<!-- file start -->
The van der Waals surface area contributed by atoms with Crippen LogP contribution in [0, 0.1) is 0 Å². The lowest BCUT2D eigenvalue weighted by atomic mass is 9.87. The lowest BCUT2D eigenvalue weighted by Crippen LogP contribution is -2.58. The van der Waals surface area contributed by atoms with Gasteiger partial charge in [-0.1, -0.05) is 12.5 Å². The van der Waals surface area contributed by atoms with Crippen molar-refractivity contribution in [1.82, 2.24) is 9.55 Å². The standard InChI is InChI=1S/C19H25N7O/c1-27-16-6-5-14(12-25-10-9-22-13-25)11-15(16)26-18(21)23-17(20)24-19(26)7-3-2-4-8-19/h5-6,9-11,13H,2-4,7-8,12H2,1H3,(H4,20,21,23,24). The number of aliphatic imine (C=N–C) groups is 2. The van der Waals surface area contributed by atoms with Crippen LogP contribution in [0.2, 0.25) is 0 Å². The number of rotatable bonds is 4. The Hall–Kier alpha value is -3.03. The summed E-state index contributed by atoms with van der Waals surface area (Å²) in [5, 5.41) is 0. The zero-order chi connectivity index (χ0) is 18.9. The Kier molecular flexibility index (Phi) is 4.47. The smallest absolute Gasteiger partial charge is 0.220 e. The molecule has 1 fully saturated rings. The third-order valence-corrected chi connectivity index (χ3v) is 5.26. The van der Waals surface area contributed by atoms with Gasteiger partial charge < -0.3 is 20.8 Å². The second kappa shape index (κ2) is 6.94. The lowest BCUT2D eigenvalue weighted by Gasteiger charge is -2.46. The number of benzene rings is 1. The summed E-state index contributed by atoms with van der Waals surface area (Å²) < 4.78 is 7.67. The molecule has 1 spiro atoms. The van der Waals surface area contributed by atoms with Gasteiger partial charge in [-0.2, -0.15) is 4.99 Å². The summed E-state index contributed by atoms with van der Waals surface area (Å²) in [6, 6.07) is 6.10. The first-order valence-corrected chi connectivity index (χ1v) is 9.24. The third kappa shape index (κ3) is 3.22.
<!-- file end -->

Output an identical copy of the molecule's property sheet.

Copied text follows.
The van der Waals surface area contributed by atoms with Crippen LogP contribution in [0, 0.1) is 0 Å². The lowest BCUT2D eigenvalue weighted by atomic mass is 9.87. The lowest BCUT2D eigenvalue weighted by Crippen LogP contribution is -2.58. The van der Waals surface area contributed by atoms with Gasteiger partial charge in [-0.1, -0.05) is 12.5 Å². The van der Waals surface area contributed by atoms with Crippen molar-refractivity contribution in [1.82, 2.24) is 9.55 Å². The standard InChI is InChI=1S/C19H25N7O/c1-27-16-6-5-14(12-25-10-9-22-13-25)11-15(16)26-18(21)23-17(20)24-19(26)7-3-2-4-8-19/h5-6,9-11,13H,2-4,7-8,12H2,1H3,(H4,20,21,23,24). The number of aliphatic imine (C=N–C) groups is 2. The van der Waals surface area contributed by atoms with Crippen LogP contribution in [0.2, 0.25) is 0 Å². The number of rotatable bonds is 4. The Hall–Kier alpha value is -3.03. The summed E-state index contributed by atoms with van der Waals surface area (Å²) in [5, 5.41) is 0. The zero-order chi connectivity index (χ0) is 18.9. The Kier molecular flexibility index (Phi) is 4.47. The smallest absolute Gasteiger partial charge is 0.220 e. The molecule has 1 fully saturated rings. The third-order valence-corrected chi connectivity index (χ3v) is 5.26. The van der Waals surface area contributed by atoms with Gasteiger partial charge < -0.3 is 20.8 Å². The second kappa shape index (κ2) is 6.94. The lowest BCUT2D eigenvalue weighted by Gasteiger charge is -2.46. The number of benzene rings is 1. The summed E-state index contributed by atoms with van der Waals surface area (Å²) < 4.78 is 7.67. The molecule has 1 spiro atoms. The van der Waals surface area contributed by atoms with Gasteiger partial charge in [-0.2, -0.15) is 4.99 Å². The summed E-state index contributed by atoms with van der Waals surface area (Å²) in [6, 6.07) is 6.10. The first-order valence-corrected chi connectivity index (χ1v) is 9.24. The third kappa shape index (κ3) is 3.22.